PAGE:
Legal action planned against UK Government on behalf of Windrush Generation
Law firm Leigh Day have confirmed that they are preparing a potential group action against the Government on behalf of people, who fall under the definition of the 'Windrush Generation'
Posted on 02 May 2018
The law firm confirmed that they were awaiting details of the Governments proposals for a compensation scheme and have urged the Home Office to expedite this following the resignation of Amber Rudd as Home Secretary.
According to the lawyers involved in the potential legal action, they will be arguing that the policies put forward by the Home Office in 2014 were discriminatory and unlawful as they were in breach of the Human Rights Act as they were ‘inhuman and degrading’ and contrary to Article 3 and Article 8 of the Human Rights Act.
The Windrush Generation immigrants, who arrived pre-1971 acquired, without the need for documents, an automatic indefinite right to remain.
However they have been especially unable to comply with the onerous documentation requirements demanded by the Government policy due to the time that had elapsed since their arrival, in that they are far less likely than later immigrants to have retained documents, and the destruction of landing cards by the Home Office has also added to their difficulties.
The law firm is currently investigating the potential of the group claim on behalf of a number of people, who identify as Windrush Generation Britons. The potential range of issues facing the Windrush generation include being unlawfully detained and deported, losing jobs or employment rights, being denied medical treatment, due to the ‘hostile environment’ policy.
Jamie Beagent, from the Human Rights team at Leigh Day, who is representing the Windrush clients, said that any compensation scheme set up by the Government would need to be robust and fully and fairly compensate every individual for the particular harm and loss that they have suffered including the loss of dignity.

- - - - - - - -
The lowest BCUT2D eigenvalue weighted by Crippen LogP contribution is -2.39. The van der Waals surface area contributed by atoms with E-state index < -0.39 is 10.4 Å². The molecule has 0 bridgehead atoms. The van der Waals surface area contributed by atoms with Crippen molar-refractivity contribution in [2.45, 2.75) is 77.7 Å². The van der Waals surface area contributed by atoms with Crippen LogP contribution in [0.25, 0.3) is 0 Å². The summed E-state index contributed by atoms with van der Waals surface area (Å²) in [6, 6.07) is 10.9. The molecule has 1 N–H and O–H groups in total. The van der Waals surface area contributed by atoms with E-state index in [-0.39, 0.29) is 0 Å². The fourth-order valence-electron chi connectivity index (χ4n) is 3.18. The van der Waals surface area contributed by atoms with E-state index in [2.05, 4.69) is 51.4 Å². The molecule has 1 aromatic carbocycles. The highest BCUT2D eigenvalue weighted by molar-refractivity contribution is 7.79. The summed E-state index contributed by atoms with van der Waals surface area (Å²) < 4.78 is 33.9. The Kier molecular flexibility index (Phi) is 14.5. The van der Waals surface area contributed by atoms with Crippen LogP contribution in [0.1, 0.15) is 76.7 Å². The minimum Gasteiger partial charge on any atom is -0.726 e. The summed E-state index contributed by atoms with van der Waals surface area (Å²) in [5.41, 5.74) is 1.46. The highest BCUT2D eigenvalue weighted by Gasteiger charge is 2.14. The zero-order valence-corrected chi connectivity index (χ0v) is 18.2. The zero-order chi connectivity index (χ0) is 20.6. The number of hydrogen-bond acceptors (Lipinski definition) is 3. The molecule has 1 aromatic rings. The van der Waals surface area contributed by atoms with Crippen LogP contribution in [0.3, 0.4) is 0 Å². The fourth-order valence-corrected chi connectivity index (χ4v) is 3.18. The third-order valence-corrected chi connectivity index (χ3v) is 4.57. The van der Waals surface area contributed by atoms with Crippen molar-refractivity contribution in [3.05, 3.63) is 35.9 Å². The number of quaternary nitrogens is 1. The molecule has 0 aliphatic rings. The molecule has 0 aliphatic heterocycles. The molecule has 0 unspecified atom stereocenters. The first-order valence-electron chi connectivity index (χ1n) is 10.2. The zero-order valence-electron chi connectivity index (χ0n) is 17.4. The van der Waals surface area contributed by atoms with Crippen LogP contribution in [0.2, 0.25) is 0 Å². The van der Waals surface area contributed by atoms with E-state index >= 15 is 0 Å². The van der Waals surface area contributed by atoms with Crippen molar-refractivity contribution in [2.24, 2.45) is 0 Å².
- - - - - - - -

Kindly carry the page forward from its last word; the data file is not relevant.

Mr Beagent added that the promise of compensation by the Government, alongside the setting up of a dedicated helpline for those affected, amounted to little more than an exercise in crisis management.
He said: “Whilst we welcome the news that the Government intends to set up a compensation scheme for these British citizens, we know very little more. We are also sceptical that such a scheme will adequately recompense our clients for what they have been through and what they have lost and seems to be a failed crisis-management ploy.
“We urge the Government to provide further details, including a timeframe for the scheme, and if these are not adequate we will be bringing a group action, under the Human Rights Act, on behalf of these member of our society who have been treated so badly by a Government which sought to make the rest of society hostile toward them.
“Whilst Amber Rudd may have resigned, it must be remembered that it was the current Prime Minister who made this policy real for many thousands of British citizens.”